The national anthem plays again at Saratoga in 1983. There are fewer smiling faces in the crowd. This is no longer a carefree group of gathered friends.
These are people touched by tragedy.
Mr. T turns begins his annual greeting. “Welcome back to the party, everyone! And thanks for coming out this year.”
The words are the same, yet the inflection is subtly different. There are faces missing. Well-known ones.
And some of the familiar ones have changed. There’s a gold rhinestone medallion on a thick chain around Sorrento’s neck, gaudy, heavy, and utterly out of place with his black leather jacket and aviator sunglasses. But he’s never seen without it anymore.
Rain wears as much black as ever, including a short messy black wig entirely unlike the curly white ones he used to favor. The glitter around his eyes has been replaced with thick black streaks, but his lips are left plain. His expression is flat, his eyes holding none of the dancing, teasing amusement from years past.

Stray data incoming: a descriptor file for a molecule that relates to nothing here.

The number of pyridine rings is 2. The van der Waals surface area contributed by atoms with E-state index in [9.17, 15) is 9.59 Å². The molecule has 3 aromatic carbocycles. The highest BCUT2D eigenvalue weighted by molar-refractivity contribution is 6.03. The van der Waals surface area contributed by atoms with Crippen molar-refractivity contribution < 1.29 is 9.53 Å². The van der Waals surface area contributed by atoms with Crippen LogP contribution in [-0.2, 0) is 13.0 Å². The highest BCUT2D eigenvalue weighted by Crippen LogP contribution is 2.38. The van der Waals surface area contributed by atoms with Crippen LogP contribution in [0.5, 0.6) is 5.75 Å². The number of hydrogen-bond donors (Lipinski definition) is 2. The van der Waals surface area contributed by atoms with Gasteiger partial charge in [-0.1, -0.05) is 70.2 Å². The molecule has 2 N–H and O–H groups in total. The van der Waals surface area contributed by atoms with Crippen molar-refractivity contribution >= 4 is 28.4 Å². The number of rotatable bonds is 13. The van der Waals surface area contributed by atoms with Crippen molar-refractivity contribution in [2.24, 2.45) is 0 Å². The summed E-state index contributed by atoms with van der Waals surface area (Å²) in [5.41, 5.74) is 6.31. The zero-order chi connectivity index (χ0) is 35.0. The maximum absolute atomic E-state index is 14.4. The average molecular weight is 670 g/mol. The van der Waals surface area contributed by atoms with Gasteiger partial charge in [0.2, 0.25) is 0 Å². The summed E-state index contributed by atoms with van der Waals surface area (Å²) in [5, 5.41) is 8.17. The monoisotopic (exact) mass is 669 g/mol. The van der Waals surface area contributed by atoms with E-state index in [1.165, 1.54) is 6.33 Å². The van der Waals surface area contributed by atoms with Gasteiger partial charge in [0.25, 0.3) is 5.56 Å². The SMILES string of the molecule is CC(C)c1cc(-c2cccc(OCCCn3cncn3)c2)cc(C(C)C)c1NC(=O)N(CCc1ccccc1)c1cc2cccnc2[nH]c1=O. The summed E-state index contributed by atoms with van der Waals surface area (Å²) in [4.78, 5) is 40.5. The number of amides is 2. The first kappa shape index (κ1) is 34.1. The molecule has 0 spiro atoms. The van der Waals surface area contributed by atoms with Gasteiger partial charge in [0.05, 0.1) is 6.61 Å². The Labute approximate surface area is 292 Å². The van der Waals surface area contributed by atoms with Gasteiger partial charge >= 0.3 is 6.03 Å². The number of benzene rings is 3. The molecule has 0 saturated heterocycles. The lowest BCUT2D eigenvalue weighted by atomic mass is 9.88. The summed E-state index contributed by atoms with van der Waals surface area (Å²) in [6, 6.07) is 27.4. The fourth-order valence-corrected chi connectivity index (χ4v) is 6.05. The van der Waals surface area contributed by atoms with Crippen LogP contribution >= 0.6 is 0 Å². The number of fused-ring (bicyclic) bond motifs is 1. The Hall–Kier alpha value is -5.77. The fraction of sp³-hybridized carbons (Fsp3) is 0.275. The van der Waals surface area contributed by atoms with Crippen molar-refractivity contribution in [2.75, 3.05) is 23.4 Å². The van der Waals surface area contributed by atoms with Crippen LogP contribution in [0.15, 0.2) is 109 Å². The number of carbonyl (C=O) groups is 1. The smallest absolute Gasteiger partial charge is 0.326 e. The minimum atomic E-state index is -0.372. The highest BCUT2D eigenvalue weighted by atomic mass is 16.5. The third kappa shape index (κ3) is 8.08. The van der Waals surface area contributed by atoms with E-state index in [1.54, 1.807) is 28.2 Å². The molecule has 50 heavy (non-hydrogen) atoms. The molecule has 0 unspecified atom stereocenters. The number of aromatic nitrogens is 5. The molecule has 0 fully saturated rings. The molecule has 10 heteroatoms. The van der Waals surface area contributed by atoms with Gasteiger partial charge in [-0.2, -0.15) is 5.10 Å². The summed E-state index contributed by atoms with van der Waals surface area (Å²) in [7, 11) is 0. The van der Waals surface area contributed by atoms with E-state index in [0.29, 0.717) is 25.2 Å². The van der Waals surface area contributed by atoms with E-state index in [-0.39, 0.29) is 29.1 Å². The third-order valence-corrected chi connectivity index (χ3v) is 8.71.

Diego stands with Kim, their arms around each other. Perhaps something has happened there.
“I don’t know all of you nearly as well as I should,” Mr. T says, “but I hope to fix that before the end of the night.”
There’s a cheer, but smaller than last year. Subdued.
“Take care of each other,” Mr. T says, and takes a breath, giving the words new meaning. “And clean up after yourselves. I’m not your daddy; if you want that, talk to Steven.”
He looks at Steven, who takes a step away from the flagpole. “There’s going to be a memorial service at the fire pit tonight at midnight. We’ll be making luminaries for the deceased, and folks can say a few words. For Simon.” He swallows and glances down for a second. “And for Leon.” He nods at Mr. T, who steps up to join him.
“This is still a party,” he says. “So let’s have some fun!”